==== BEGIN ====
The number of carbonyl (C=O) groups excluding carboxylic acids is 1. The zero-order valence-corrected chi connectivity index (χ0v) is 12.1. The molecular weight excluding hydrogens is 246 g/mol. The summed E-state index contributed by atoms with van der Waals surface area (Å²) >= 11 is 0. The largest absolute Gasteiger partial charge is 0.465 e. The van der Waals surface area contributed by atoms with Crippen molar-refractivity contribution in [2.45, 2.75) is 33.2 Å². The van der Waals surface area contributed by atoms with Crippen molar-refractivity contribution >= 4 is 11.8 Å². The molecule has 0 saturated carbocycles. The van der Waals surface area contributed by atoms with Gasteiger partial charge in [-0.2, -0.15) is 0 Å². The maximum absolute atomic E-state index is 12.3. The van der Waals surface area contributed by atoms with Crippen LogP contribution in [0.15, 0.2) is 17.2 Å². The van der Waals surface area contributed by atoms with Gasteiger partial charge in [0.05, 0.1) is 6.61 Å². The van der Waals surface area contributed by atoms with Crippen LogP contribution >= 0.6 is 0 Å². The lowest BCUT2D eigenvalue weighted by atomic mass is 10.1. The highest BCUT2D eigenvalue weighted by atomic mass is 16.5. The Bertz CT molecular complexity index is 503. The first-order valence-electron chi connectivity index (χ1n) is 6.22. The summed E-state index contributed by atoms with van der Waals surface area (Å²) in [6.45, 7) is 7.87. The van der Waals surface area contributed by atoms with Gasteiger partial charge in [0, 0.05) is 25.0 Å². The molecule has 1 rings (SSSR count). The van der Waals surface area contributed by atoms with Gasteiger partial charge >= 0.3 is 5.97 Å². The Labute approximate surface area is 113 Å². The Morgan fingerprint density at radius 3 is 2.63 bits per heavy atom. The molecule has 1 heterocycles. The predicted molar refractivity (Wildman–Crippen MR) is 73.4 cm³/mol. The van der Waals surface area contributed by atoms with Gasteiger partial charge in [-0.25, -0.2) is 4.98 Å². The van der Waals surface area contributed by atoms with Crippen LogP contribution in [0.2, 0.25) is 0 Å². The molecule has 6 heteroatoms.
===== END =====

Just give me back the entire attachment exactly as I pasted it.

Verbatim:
The number of carbonyl (C=O) groups excluding carboxylic acids is 1. The zero-order valence-corrected chi connectivity index (χ0v) is 12.1. The molecular weight excluding hydrogens is 246 g/mol. The summed E-state index contributed by atoms with van der Waals surface area (Å²) >= 11 is 0. The largest absolute Gasteiger partial charge is 0.465 e. The van der Waals surface area contributed by atoms with Crippen molar-refractivity contribution in [2.45, 2.75) is 33.2 Å². The van der Waals surface area contributed by atoms with Crippen molar-refractivity contribution >= 4 is 11.8 Å². The molecule has 0 saturated carbocycles. The van der Waals surface area contributed by atoms with Gasteiger partial charge in [-0.2, -0.15) is 0 Å². The maximum absolute atomic E-state index is 12.3. The van der Waals surface area contributed by atoms with Crippen LogP contribution in [0.15, 0.2) is 17.2 Å². The van der Waals surface area contributed by atoms with Gasteiger partial charge in [0.05, 0.1) is 6.61 Å². The van der Waals surface area contributed by atoms with Crippen LogP contribution >= 0.6 is 0 Å². The lowest BCUT2D eigenvalue weighted by atomic mass is 10.1. The highest BCUT2D eigenvalue weighted by atomic mass is 16.5. The Bertz CT molecular complexity index is 503. The first-order valence-electron chi connectivity index (χ1n) is 6.22. The summed E-state index contributed by atoms with van der Waals surface area (Å²) in [6.45, 7) is 7.87. The van der Waals surface area contributed by atoms with Gasteiger partial charge in [0, 0.05) is 25.0 Å². The molecule has 1 rings (SSSR count). The van der Waals surface area contributed by atoms with Gasteiger partial charge >= 0.3 is 5.97 Å². The Labute approximate surface area is 113 Å². The Morgan fingerprint density at radius 3 is 2.63 bits per heavy atom. The molecule has 1 heterocycles. The predicted molar refractivity (Wildman–Crippen MR) is 73.4 cm³/mol. The van der Waals surface area contributed by atoms with Gasteiger partial charge in [-0.25, -0.2) is 4.98 Å². The van der Waals surface area contributed by atoms with Crippen LogP contribution in [0.2, 0.25) is 0 Å². The molecule has 6 heteroatoms.